This study describes comprehensive polling of transcription start and termination sites and analysis of previously unidentified full-length complementary DNAs derived from the mouse genome. We identify the 5' and 3' boundaries of 181,047 transcripts with extensive variation in transcripts arising from alternative promoter usage, splicing, and polyadenylation. There are 16,247 new mouse protein-coding transcripts, including 5154 encoding previously unidentified proteins. Genomic mapping of the transcriptome reveals transcriptional forests, with overlapping transcription on both strands, separated by deserts in which few transcripts are observed. The data provide a comprehensive platform for the comparative analysis of mammalian transcriptional regulation in differentiation and development.
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            Long noncoding RNA as modular scaffold of histone modification complexes.

            Long intergenic noncoding RNAs (lincRNAs) regulate chromatin states and epigenetic inheritance. Here, we show that the lincRNA HOTAIR serves as a scaffold for at least two distinct histone modification complexes. A 5' domain of HOTAIR binds polycomb repressive complex 2 (PRC2), whereas a 3' domain of HOTAIR binds the LSD1/CoREST/REST complex. The ability to tether two distinct complexes enables RNA-mediated assembly of PRC2 and LSD1 and coordinates targeting of PRC2 and LSD1 to chromatin for coupled histone H3 lysine 27 methylation and lysine 4 demethylation. Our results suggest that lincRNAs may serve as scaffolds by providing binding surfaces to assemble select histone modification enzymes, thereby specifying the pattern of histone modifications on target genes.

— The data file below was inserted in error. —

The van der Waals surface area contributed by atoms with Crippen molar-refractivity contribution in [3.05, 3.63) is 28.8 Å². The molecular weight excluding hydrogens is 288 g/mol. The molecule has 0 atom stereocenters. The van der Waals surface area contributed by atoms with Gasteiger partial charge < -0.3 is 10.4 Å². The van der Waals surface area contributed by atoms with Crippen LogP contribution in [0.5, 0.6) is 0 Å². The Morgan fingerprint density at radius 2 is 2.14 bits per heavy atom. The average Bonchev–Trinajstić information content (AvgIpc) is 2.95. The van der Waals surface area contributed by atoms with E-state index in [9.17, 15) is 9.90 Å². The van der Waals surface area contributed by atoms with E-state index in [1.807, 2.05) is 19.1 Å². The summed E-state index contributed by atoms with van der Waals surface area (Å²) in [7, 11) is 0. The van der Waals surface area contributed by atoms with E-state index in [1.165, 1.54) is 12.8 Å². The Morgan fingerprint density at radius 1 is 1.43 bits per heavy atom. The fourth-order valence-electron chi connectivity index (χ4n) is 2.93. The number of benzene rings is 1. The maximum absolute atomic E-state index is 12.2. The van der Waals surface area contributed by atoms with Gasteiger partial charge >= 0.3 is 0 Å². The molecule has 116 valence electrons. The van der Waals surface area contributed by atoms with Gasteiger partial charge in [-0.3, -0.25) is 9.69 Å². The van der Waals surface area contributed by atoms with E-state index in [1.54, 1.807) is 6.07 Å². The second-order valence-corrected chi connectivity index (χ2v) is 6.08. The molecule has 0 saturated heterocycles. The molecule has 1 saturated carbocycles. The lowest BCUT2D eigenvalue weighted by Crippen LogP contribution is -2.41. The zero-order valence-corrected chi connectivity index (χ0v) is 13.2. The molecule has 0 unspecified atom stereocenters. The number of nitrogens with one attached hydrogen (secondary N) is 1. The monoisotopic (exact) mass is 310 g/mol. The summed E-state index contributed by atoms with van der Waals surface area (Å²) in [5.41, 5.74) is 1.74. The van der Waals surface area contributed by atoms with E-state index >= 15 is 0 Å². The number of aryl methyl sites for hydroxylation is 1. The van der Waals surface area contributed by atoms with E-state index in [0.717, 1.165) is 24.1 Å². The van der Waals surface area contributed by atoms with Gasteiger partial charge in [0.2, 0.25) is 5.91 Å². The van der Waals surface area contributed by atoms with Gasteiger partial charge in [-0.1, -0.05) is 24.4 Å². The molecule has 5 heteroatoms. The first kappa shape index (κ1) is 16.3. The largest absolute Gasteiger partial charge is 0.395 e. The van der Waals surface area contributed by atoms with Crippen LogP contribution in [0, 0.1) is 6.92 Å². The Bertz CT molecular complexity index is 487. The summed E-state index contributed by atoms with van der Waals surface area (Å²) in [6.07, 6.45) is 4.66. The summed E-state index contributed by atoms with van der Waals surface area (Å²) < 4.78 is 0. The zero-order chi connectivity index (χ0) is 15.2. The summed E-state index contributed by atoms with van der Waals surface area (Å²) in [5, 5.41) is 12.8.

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              Posttranscriptional regulation of the heterochronic gene lin-14 by lin-4 mediates temporal pattern formation in C. elegans.